Gum Rosin (colophony)
Rosin, also known as colophony or Greek pitch, is a solid form of resin obtained from pines and some other plants, mostly conifers, produced by heating fresh liquid resin to vaporize the volatile liquid terpene components. It is semi-transparent and varies in color from yellow to black. At room temperature rosin is brittle, but it melts at stove-top temperatures.
The unique physical properties of rosin make it the natural choice for many products and many industries which include but not limited to adhesives, paint, ink, textile, soap and paper industries. In addition to its extensive use in soap making, rosin is largely employed in making varnishes (including fine violin varnishes), sealing-wax and various adhesives. It is also used for preparing shoemakers' wax, as a flux for soldering metals, for pitching lager beer casks, for rosining the bows of musical instruments and numerous minor purposes. Rosin is also a main ingredient of many healing salves made using traditional recipes.
Rosin is the resinous constituent of the oleo-resin exuded by various species of pine, known in commerce as crude turpentine. The separation of the oleo-resin into the essential oil-spirit of turpentine and common rosin is effected by distillation in large copper stills. The essential oil is carried off at a temperature of between 100° and 160°C, leaving fluid rosin, which is run off through a tap at the bottom of the still, and purified by passing through straining wadding.
Rosin Colors and Grades:
Rosin varies in color, according to the age of the tree from which the turpentine is drawn and the degree of heat applied in distillation, from an opaque, almost pitch-black substance through grades of brown and yellow to an almost perfectly transparent colorless glassy mass. The commercial grades are numerous, ranging by letters from A, the darkest, to N, extra pale, superior to which are W, window glass, and WW, water white varieties, the latter having about three times the value of the common qualities.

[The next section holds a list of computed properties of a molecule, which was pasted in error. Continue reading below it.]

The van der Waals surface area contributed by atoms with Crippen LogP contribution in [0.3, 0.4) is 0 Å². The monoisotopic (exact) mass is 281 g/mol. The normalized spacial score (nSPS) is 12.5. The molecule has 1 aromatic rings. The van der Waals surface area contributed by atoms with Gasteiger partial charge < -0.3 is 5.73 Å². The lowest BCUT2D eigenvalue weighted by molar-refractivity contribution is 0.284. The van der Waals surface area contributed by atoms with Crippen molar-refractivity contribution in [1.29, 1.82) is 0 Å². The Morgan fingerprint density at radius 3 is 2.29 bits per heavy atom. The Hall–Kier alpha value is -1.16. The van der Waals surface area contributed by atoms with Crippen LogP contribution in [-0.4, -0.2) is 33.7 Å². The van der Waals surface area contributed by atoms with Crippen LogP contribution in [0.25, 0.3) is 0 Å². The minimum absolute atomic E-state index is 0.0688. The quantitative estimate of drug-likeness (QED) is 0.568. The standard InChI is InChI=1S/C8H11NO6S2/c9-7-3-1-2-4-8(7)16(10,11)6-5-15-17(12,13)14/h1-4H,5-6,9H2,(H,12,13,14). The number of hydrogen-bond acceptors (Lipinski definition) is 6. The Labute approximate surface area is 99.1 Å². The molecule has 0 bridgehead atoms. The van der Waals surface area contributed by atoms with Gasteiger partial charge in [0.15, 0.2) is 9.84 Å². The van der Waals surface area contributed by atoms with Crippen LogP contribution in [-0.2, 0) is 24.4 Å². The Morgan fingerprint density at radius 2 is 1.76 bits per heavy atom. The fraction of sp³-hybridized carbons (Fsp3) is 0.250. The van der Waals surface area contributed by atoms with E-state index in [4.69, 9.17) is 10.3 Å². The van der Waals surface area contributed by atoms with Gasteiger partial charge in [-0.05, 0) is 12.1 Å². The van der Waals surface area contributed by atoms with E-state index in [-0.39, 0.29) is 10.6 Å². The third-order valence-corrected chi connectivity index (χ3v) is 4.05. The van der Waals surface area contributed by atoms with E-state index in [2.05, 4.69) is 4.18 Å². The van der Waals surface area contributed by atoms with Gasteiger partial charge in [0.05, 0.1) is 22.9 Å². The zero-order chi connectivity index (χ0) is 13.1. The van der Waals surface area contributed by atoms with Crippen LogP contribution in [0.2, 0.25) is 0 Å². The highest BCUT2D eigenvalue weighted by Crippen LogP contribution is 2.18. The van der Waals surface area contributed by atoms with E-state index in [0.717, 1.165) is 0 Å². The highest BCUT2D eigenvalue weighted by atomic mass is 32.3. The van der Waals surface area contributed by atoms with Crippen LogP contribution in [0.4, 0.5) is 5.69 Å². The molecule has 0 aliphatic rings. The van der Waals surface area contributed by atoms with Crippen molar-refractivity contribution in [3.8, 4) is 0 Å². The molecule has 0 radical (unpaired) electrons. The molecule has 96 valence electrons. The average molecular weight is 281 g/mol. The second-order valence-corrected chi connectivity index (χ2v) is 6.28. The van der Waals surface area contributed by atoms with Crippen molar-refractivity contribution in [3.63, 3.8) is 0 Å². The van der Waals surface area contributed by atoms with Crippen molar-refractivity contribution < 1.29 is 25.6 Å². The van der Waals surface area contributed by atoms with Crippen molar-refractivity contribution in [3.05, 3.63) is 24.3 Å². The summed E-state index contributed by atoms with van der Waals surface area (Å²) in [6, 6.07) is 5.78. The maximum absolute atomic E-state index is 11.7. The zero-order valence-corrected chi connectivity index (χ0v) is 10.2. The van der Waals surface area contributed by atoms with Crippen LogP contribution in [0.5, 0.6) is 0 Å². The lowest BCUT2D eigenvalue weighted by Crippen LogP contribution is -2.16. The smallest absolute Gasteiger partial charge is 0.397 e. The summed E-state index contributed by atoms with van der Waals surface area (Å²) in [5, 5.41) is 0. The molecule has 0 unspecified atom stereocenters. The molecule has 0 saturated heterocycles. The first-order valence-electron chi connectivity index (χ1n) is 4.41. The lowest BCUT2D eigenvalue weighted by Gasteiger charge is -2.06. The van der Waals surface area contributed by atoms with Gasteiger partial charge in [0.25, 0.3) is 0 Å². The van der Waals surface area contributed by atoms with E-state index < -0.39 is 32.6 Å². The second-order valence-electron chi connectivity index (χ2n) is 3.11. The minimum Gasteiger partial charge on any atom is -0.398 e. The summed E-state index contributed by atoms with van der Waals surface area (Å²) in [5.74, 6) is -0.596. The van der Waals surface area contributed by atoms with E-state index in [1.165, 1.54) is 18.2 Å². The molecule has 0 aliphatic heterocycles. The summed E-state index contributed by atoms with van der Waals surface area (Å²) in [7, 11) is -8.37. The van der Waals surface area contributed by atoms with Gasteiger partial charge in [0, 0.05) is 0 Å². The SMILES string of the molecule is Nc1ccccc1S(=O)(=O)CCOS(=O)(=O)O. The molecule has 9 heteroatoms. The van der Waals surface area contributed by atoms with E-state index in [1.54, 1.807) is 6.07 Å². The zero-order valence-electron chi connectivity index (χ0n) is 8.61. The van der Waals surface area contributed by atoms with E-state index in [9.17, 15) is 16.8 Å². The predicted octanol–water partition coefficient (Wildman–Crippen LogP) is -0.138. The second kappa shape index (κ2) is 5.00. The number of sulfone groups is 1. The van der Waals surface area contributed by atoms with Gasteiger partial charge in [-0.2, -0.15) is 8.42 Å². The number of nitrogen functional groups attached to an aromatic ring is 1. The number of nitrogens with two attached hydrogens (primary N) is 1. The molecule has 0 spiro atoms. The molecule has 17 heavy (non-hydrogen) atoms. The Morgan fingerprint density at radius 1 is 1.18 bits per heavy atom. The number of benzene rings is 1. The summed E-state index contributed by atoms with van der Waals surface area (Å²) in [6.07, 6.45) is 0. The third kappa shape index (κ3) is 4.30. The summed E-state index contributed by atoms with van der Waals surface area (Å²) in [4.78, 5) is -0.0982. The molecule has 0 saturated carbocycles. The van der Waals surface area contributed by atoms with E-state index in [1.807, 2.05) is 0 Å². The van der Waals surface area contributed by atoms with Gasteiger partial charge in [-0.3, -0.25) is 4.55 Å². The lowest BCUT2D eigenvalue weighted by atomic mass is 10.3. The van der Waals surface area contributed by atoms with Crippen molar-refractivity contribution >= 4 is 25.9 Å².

Other sources of rosin include rosin (called tall oil rosin) obtained from the distillation of Crude Tall Oil (CTO). Crude Tall Oil is a by-product obtained from the kraft paper making process. Additionally rosin may be obtained from aged pine stumps. This type of rosin is typically called wood rosin. In this process, aged wood stumps are chipped and soaked in a solvent solution. The solvents are recovered along with the rosin, fatty acids, turpentine, and other constituents through distillation.
On a large scale, rosin is treated by destructive distillation for the production of rosin spirit, pinoline and rosin oil. The last enters into the composition of some of the solid lubricating greases, and is also used as an adulterant of other oils.
Prolonged exposure to rosin fumes released during soldering can cause occupational asthma (formerly called colophony disease in this context) in sensitive individuals, although it is not known which component of the fumes causes the problem. See MSDS
Where to Buy Gum Rosin:
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The chief region of rosin production is Indonesia, southern China, such as Guangdong, Guangxi, Fujian, Yunnan and Jiangxi, and Northern part of Vietnam. Chinese rosin (Product Code: CROSIN) is obtained mainly from the turpentine of Masson's Pine Pinus massoniana and Slash Pine P. elliottii.
The South Atlantic and Eastern Gulf states of the United States is also a chief region of production. American rosin is obtained from the turpentine of Longleaf Pine Pinus palustris and Loblolly Pine P. taeda. In Mexico, most of the rosin is derived from live tapping (gum rosin) of several species of pine trees, but mostly Pinus oocarpa, Pinus leiophylla, Pinus michoacana and Pinus montezumae. Most production is concentrated in the west-central state of Michoacán.
The main source of supply in Europe is the French district of Les Landes in the departments of Gironde and Landes, where the Maritime Pine P. pinaster is extensively cultivated. In the north of Europe rosin is obtained from the Scots Pine P. sylvestris, and throughout European countries local supplies are obtained from other species of pine, with Aleppo Pine P. halepensis being particularly important in the Mediterranean region.